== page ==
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Our Environment: Issue 16 Spring 1998

Our Environment: Christchurch City Council's Environmental Newsletter

Future Of Quarry Park Defined In Draft Plan

Plans for six sister city gardens and a Canterbury botanical collection are features of a new draft management plan for the 55 hectare Halswell Quarry Park.

A large area of farmland next to Kennedys Bush Road and Cashmere Road has also been retained in the plan now open for public comment. Submissions close on 11 September.

Halswell Quarry, which played a major role in the development of Christchurch, ceased production in 1990 after 140 years of quarrying. Its fine blue-grey stone can be seen in many of the city's prominent buildings including the Canterbury Museum and Provincial Council Buildings.

The recently released management plan updates a 1991 plan which has guided development of the quarry this decade. An extensive area of native vegetation has been planted to form a natural backdrop to the park, while a lake and open grassland have been created in the quarry. Tracks, viewing points and two car parking areas have also made the park increasingly popular for walking and other recreational activities.

Redefined priorities for the development and management of the park are:

  • Continued promotion of Halswell Quarry Park's rich historical resource and the part it has played in the formation of Christchurch;
  • Preservation and enhancement of the quarry's rural character, open space and its value as a place for passive recreation;
  • Continued emphasis on native revegetation plantings to provide a framework for the site, including a native wetland and kahikatea forest;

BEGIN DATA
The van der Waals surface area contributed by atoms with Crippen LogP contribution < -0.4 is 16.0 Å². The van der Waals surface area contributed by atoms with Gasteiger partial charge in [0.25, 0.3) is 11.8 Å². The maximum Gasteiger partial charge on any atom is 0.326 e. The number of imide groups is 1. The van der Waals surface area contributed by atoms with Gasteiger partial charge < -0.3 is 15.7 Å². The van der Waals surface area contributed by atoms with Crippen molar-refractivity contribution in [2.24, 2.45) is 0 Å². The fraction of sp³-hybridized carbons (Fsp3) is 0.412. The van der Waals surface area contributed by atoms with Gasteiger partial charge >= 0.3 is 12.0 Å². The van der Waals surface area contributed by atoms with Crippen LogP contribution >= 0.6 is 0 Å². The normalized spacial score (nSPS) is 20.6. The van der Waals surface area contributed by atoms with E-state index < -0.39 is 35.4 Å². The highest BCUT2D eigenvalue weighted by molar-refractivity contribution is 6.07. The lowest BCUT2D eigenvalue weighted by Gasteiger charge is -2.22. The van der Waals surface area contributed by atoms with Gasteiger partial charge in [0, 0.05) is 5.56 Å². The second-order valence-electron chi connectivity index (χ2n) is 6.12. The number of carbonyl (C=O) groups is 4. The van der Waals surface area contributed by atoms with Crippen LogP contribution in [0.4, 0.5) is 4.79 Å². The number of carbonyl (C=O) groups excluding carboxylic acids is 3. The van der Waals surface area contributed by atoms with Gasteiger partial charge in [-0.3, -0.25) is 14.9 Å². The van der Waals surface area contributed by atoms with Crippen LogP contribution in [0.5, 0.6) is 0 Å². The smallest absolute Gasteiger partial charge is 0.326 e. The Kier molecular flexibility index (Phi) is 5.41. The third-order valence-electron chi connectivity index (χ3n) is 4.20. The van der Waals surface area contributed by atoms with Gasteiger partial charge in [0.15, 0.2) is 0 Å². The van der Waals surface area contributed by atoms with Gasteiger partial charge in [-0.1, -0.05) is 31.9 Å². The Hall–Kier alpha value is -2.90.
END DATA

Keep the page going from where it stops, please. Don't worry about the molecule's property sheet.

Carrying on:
• Creation of a sister cities garden park.

With the Christchurch Botanic Gardens now "full", Halswell Quarry Park has been identified as a suitable site for a satellite botanic garden. Its varied micro climates and growing conditions can support botanical plant collections from many other countries. The concept of establishing gardens representing Christchurch's six sister cities, and a Canterbury botanical collection, has now been adopted as a millennium project.

Council landscape architect Dennis Preston supports the concept. "It will enhance one of our major metropolitan parks and provide additional educational and recreational opportunities," he says. However he points out that all exotic botanical collections must recognise the park's rural context and should be naturalistic rather than highly "manicured".

Exotic plants, which will also form central cover around buildings, car parks, picnic areas and other events areas, will cover about nine per cent of the park.

To the left of the main park entrance the Canterbury-New Zealand collection will feature original wetland native vegetation. The damp, low-lying areas, once covered in toetoe, fern, flax and raupo, were part of the "Great Swamp" at the foot of the Port Hills from Cashmere to Lake Ellesmere. This will be recreated in the valley floor through forming a wetland basin which will collect most of the valley's run-off.

Additional farmland now incorporated in the plan is recognised as an important stormwater retention basin. A tree-enclosed oval or village green setting added to the plan can be used for a wide range of events, as well as overflow parking.

New housing has been approved at the top of Kennedy's Bush Road on the south-eastern boundary of the park. The subdivision's reserve contribution will include linkages up to Kennedys Bush Track, plus walking and cycling tracks to the park.


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